The first “cheese cake” was created on the Greek island of Samos, dating to about 2000 BC, according to archaeological finds, including carbon-dated cheese molds that contain a great deal of evidence of what the molds were used for.
Greek brides and grooms were also known to use cheesecake as a wedding cake. It also became a custom for a Greek bride to bake and serve cheesecakes to her new husband’s friends as a gesture of hospitality. Incidentally, this concept eventually paved the way for wedding cakes to become a tradition that continues today.
Food historians believe this delicious desert was served to athletes during the first Olympic Games held in 776 BC as a form of energy to get them through their races and competitions.
The simple ingredients of flour, wheat, honey and cheese were formed into a cake and baked — a far cry from the more complicated recipes available today.
The writer Athenaeus is credited for writing the first Greek cheesecake recipe in 230 AD (by this time, the Greeks had been serving cheesecake for over 2,000 years, but this is the oldest known surviving Greek recipe).
Likewise, Greek physician Aegimus wrote a book on the art of making cheesecakes (plakountopoiikon suggramma).
The recipe was pretty basic: pound the cheese until it is smooth and pasty, mix the pounded cheese in a brass pan with honey and spring wheat flour, heat the cheesecake “in one mass,” allow to cool and then serve.
When the Romans conquered Greece the cheesecake recipe was just one spoil of war. They modified it including crushed cheese and eggs. These ingredients were baked under a hot brick and it was served warm. Occasionally, the Romans would put the cheese filling in a pastry. The Romans called their cheesecake “libuma” and they served it on special occasions.
According to ‘Oxford Companion to Food’ author Alan Davidson, Marcus Cato, a Roman politician in the first century BC, is credited with recording the oldest known Roman cheesecake recipe — several centuries after the Greek recipe first appeared.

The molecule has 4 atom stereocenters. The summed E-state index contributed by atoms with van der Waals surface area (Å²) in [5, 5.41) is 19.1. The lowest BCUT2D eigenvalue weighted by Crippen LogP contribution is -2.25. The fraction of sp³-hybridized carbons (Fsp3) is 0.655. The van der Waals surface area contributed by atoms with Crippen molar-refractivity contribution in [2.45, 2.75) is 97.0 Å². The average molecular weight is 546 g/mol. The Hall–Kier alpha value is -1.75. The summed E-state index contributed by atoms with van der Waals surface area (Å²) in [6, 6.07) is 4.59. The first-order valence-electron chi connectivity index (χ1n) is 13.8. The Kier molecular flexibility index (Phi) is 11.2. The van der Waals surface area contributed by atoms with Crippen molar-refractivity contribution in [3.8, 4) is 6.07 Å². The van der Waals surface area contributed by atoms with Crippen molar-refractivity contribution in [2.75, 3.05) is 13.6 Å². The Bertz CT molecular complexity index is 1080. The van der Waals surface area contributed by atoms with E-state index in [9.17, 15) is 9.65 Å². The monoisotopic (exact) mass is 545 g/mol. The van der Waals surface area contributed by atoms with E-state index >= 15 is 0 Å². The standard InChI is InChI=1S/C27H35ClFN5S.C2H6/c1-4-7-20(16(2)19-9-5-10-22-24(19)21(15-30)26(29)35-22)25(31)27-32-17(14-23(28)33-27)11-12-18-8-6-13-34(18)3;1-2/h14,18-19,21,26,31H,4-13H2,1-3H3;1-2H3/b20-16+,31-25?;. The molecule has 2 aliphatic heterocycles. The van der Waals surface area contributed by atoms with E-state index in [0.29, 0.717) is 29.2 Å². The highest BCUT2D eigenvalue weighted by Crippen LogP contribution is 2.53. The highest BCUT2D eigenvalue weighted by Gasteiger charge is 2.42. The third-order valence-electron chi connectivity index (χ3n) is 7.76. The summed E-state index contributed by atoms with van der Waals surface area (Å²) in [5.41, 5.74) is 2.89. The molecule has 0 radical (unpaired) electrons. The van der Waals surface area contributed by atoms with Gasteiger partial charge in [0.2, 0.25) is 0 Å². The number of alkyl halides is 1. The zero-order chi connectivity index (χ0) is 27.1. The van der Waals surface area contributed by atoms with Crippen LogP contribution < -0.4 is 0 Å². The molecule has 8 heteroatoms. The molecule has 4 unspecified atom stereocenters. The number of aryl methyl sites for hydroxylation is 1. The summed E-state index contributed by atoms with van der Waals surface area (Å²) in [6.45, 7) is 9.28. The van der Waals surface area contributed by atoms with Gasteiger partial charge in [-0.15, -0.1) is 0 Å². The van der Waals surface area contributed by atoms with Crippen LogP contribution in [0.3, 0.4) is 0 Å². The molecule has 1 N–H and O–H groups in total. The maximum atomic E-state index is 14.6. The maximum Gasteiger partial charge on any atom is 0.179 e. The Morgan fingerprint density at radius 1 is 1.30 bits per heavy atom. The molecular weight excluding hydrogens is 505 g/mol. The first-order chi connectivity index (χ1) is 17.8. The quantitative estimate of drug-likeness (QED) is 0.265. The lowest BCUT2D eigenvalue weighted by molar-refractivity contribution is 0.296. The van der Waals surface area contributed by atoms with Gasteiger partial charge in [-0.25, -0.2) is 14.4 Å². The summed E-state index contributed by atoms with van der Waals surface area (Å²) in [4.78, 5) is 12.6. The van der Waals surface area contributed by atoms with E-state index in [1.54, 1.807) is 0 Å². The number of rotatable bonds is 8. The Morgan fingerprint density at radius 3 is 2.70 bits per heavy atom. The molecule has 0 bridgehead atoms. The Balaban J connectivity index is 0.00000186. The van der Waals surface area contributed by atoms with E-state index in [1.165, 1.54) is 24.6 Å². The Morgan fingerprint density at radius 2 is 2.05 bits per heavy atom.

As the Romans expanded their empire, they brought cheesecake recipes to the Europeans. Great Britain and Eastern Europe began experimenting with ways to put their own unique spin on cheesecake. In each country of Europe, the recipes started taking on different cultural shapes, using ingredients native to each region.
In 1545, the first cookbook was printed. It described the cheesecake as a flour-based sweet food. Even Henry VIII’s chef did his part to shape the cheesecake recipe. Apparently, his chef cut up cheese into very small pieces and soaked those pieces in milk for three hours. Then, he strained the mixture and added eggs, butter and sugar.
It was not until the 18th century, however, that cheesecake would start to look like something we recognize in the United States today. Around this time, Europeans began to use beaten eggs instead of yeast to make their breads and cakes rise. Removing the overpowering yeast flavor made cheesecake taste more like a dessert treat. When Europeans immigrated to America, some brought their cheesecake recipes along.
Want to know more about the ancient Greek culinary traditions, and what the Greeks ate back then? A good starting point is a book called “The Philosopher’s Kitchen: Recipes from Ancient Greece and Rome for the Modern Cook”, and another great book is “Courtesans and Fishcakes: The Consuming Passions of Classical Athens.”
Archestratus wrote, “Forget all other dessert, there is only one: the Athenian cheese cake with Attica honey from Hymettus,” from Archestratus: Fragments from the Life of Luxury.
Ancient Athenian Cheesecake
- 4 eggs, separated
- 1/2 cup honey or sugar
- 1 lemon, juice and rind
- 1/2 cup flour
- 1 lb. pot cheese (similar to cottage cheese)
- 1 cup sour cream or yogurt
- 1 cup crumbs from zwiback rusks
- 1/4 cup ground walnuts or almonds
- 2 tablespoons oil or butter
- In a large bowl, beat egg whites until stiff (with a sprinkle of salt).
- In a blender, blend yolks, honey, lemon juice, rind, flour and cheese for a few seconds. Fold batter into egg whites using spatula. Fold in sour cream.
- In a separate bowl mix crumbs and nuts together. Grease the bottom and sides of a large cake pan or spring-form cake pan. Spread crumbs over bottom and sides.
- Pour mixture in cake pan and bake at 350(f)° for 45 minutes. Chill in cake pan 6 hours before cutting and serving.
Will you Support The Pappas Post for as little as the cost of a cup of coffee per month?
Is The Pappas Post worth $5 a month for all of the content you read? On any given month, we publish dozens of articles that educate, inform, entertain, inspire and enrich thousands who read The Pappas Post. I’m asking those who frequent the site to chip in and help keep the quality of our content high — and free. Click here and start your monthly or annual support today. If you choose to pay (a) $5/month or more or (b) $50/year or more then you will be able to browse our site completely ad-free!